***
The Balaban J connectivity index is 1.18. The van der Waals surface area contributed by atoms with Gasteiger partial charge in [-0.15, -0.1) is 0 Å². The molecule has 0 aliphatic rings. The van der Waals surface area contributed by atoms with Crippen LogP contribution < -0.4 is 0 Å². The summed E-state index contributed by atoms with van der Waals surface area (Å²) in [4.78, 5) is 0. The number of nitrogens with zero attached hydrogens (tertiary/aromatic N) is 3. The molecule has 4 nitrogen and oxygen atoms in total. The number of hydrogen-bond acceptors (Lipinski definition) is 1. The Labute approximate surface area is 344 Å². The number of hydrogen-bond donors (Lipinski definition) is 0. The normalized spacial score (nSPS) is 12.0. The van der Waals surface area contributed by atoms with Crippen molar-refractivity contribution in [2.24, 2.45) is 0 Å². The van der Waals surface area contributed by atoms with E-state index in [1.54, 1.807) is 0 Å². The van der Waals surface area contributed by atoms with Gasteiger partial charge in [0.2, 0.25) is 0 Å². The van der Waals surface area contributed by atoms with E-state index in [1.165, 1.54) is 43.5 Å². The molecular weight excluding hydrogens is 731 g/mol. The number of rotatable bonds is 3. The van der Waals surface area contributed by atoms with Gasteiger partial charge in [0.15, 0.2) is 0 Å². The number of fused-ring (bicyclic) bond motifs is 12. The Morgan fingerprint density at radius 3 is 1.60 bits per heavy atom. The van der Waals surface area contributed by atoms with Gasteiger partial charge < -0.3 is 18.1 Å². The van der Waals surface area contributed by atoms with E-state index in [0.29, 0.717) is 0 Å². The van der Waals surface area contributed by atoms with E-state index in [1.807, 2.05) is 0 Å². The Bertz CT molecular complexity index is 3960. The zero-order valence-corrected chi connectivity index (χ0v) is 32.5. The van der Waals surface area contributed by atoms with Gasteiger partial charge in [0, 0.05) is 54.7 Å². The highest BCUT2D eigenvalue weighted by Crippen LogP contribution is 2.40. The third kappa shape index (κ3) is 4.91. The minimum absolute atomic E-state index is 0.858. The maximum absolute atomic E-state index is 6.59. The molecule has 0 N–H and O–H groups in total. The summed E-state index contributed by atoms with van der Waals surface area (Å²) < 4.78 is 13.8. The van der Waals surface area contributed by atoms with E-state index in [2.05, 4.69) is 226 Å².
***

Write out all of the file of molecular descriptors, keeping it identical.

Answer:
The Balaban J connectivity index is 1.18. The van der Waals surface area contributed by atoms with Gasteiger partial charge in [-0.15, -0.1) is 0 Å². The molecule has 0 aliphatic rings. The van der Waals surface area contributed by atoms with Crippen LogP contribution < -0.4 is 0 Å². The summed E-state index contributed by atoms with van der Waals surface area (Å²) in [4.78, 5) is 0. The number of nitrogens with zero attached hydrogens (tertiary/aromatic N) is 3. The molecule has 4 nitrogen and oxygen atoms in total. The number of hydrogen-bond acceptors (Lipinski definition) is 1. The Labute approximate surface area is 344 Å². The number of hydrogen-bond donors (Lipinski definition) is 0. The normalized spacial score (nSPS) is 12.0. The van der Waals surface area contributed by atoms with Crippen molar-refractivity contribution in [2.24, 2.45) is 0 Å². The van der Waals surface area contributed by atoms with E-state index in [1.54, 1.807) is 0 Å². The van der Waals surface area contributed by atoms with Gasteiger partial charge in [0.2, 0.25) is 0 Å². The van der Waals surface area contributed by atoms with E-state index in [1.165, 1.54) is 43.5 Å². The molecular weight excluding hydrogens is 731 g/mol. The number of rotatable bonds is 3. The van der Waals surface area contributed by atoms with Gasteiger partial charge in [0.15, 0.2) is 0 Å². The number of fused-ring (bicyclic) bond motifs is 12. The Morgan fingerprint density at radius 3 is 1.60 bits per heavy atom. The van der Waals surface area contributed by atoms with Gasteiger partial charge < -0.3 is 18.1 Å². The van der Waals surface area contributed by atoms with E-state index in [0.29, 0.717) is 0 Å². The van der Waals surface area contributed by atoms with E-state index in [1.807, 2.05) is 0 Å². The Bertz CT molecular complexity index is 3960. The zero-order valence-corrected chi connectivity index (χ0v) is 32.5. The van der Waals surface area contributed by atoms with Gasteiger partial charge in [0, 0.05) is 54.7 Å². The highest BCUT2D eigenvalue weighted by Crippen LogP contribution is 2.40. The third kappa shape index (κ3) is 4.91. The minimum absolute atomic E-state index is 0.858. The maximum absolute atomic E-state index is 6.59. The molecule has 0 N–H and O–H groups in total. The summed E-state index contributed by atoms with van der Waals surface area (Å²) < 4.78 is 13.8. The van der Waals surface area contributed by atoms with E-state index in [2.05, 4.69) is 226 Å².